I would like to further point out that I am one of the two or three superintendents in the United States who was in his present job at the time the Elementary and Secondary Education Act was established, who still holds that job, and who has had an opportunity to see ESEA develop, to see it change, and to see its impact.

So today I would like to address myself to several things. One is what we have seen happen as a result of the categorical aid of the Elementary and Secondary Education Act, second, to raise a couple of questions, and, finally, react to the so-called Better Schools Act.

The Federal Government traditionally has concentrated its educational spending on programs of national concern, such as agriculture, vocational education, manpower training, science, and more recently programs for the children of the poor, categorical aid, attempting to attack problems of the children of the poor.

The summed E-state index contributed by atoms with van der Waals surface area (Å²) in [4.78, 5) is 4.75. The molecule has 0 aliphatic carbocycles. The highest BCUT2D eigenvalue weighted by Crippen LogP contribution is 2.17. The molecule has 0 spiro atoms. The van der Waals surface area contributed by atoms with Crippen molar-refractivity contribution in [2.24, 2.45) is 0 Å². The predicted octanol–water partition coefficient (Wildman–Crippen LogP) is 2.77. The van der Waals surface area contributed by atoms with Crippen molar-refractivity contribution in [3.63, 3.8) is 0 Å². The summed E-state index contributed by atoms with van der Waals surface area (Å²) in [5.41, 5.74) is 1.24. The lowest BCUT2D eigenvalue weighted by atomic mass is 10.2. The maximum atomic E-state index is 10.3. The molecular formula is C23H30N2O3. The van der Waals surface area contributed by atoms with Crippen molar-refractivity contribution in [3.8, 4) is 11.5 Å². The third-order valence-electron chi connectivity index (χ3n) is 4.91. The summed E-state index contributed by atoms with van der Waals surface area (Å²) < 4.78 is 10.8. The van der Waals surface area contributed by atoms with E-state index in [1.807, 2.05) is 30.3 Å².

I feel very strongly that this kind of relationship with the Federal Government; that is, identification of great national problems, provision of initiative, leadership, and funds; coordination with the State departments of education, the State governments, as well as the local school district, has enabled genuine progress.

I would like to present several charts that describe our programs and a few problems.

[First chart shown may be found on p. 1698.]

First of all, poverty has not been wiped out in our urban centers. The children of the poor are still confined to the great urban centers. We have a school system with nearly 140,000 students, and in 1969, 30,900 came from poor homes.

In 1970 that was increased to 36,000; then 46,000; then 56,000. This year more than 58,000 of our children come from homes that are below the poverty level.


Senator STAFFORD. Excuse me. Mr. Chairman, may I ask two questions directly here.

Senator PELL. Please.

Senator STAFFORD. Has the student population remained fairly constant during the years 1969 through 1973?